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Physician Views: As FDA becomes more constructive on regulation what is the physician perception towards abuse deterrent opioids?


In the US, the misuse and abuse of opioid medications has triggered significant industry investment in new versions of pain relief drugs that employ abuse deterrent formulation (ADF). The FDA approved three new painkillers with abuse deterrent properties in 2014 (bringing the total number of approvals to four) and reports that 30 others are currently under development.

To support development efforts the FDA issued final guidance on the evaluation and labelling of abuse deterrent opioids in April. The guidance clarifies design of in-vitro manipulation and extraction studies, trials to assess clinical abuse potential, methods for evaluating post-approval use and pharmacokinetic assessment.

By the end of the year, the FDA is also expected to publish guidance on how generic versions of abuse deterrent opioids will be tested and marketed; providing a clearer view on how generic versions will be assessed both in terms of efficacy and deterrence, and whether generics will be required to use the same formulation technology as the originator product in question.

Branded ADF opioids raise not only an issue of increased cost – versus generic non-ADF products – but there is also the suggestion that these products are not always as effective as opioids that do not utilise ADF technologies.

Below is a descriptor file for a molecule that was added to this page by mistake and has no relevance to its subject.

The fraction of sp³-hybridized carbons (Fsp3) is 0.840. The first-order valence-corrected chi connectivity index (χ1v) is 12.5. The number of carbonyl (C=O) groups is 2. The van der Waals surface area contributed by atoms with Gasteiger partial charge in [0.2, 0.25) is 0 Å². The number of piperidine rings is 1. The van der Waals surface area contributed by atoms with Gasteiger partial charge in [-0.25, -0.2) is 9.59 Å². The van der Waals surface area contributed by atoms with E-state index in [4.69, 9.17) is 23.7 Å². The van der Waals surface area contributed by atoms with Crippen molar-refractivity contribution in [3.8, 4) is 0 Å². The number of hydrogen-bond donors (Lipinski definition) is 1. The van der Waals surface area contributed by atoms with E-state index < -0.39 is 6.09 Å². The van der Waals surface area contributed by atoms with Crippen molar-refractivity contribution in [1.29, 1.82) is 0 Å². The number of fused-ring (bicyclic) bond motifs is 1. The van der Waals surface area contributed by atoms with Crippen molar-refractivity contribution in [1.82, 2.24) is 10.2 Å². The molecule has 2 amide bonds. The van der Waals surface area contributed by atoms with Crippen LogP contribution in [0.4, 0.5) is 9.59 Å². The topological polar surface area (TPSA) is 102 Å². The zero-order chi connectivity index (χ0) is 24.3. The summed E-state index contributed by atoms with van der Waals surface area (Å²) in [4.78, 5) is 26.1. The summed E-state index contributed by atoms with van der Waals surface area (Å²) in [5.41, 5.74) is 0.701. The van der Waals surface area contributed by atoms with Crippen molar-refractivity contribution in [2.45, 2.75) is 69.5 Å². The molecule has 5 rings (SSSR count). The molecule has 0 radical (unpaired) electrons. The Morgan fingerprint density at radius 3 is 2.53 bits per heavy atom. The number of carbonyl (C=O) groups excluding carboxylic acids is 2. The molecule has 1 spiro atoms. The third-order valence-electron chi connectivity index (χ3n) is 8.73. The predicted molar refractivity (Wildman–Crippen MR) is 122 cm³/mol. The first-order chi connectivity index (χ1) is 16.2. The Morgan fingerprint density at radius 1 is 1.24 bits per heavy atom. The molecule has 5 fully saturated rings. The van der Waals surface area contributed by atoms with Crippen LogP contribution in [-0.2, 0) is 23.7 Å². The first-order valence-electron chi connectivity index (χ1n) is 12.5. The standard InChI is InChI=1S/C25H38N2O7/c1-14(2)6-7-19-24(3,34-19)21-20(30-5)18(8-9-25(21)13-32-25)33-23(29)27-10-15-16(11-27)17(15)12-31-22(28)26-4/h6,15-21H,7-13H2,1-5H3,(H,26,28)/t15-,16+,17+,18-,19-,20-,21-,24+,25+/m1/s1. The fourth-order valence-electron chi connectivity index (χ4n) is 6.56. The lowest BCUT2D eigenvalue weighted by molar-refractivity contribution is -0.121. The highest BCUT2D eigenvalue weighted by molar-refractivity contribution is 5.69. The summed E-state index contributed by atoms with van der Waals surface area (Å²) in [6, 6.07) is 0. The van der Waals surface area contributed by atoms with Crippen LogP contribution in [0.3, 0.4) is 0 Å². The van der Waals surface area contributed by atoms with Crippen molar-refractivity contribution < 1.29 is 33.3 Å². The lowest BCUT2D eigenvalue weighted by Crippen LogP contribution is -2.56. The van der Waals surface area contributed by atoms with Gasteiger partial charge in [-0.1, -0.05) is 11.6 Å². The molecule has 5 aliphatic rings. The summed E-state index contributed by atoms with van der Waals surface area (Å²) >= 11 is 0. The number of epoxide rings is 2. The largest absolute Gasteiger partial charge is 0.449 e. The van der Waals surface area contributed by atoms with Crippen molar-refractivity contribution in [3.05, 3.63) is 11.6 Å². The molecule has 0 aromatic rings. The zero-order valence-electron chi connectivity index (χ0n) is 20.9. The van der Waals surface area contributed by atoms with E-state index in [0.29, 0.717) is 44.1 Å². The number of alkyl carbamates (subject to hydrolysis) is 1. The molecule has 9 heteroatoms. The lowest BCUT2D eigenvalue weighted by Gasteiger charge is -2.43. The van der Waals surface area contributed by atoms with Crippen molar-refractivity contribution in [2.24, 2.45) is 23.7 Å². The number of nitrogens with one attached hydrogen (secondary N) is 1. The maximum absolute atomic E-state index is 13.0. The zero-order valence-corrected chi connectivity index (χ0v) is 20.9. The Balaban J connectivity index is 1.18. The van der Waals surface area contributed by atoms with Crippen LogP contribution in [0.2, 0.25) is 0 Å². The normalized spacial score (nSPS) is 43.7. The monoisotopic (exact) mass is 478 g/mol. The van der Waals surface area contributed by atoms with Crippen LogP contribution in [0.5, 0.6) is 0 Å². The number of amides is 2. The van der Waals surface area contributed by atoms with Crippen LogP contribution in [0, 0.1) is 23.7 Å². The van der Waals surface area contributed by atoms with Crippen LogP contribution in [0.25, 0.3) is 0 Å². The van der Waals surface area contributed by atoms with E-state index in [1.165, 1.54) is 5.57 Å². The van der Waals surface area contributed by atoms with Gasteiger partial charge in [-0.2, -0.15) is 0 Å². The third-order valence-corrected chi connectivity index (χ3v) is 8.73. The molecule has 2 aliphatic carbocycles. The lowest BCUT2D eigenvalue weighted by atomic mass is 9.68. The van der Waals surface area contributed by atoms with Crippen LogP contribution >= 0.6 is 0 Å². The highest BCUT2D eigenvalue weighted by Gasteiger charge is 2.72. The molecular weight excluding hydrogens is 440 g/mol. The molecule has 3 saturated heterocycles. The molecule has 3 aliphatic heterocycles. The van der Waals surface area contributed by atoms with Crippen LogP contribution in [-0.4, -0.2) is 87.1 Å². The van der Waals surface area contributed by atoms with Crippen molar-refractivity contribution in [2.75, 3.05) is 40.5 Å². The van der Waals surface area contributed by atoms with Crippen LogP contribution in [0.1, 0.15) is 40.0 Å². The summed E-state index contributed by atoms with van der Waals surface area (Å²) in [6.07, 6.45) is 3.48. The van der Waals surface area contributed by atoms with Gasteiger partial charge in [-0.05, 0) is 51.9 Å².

Reasons to Purchase

With these products poised to remain an important drug category on the broader pharmaceutical landscape – as exemplified by the high number of drugs in development – FirstWord Pharma is this week asking US-based primary care physicians the following questions…

  • How confident are you in your ability to effectively prescribe opioids for the treatment of chronic pain?
  • What role has the availability of ADF opioids played in improving your ability to effectively prescribe opioids for the treatment of chronic pain?
  • Do you have concerns that ADF opioids are less effective at reducing pain?
  • Since the availability of ADF opioids have you become more reluctant to prescribe generic opioids which do not have an ADF?
  • When generic versions of ADF opioids become available do you think they should be required by the FDA to demonstrate…

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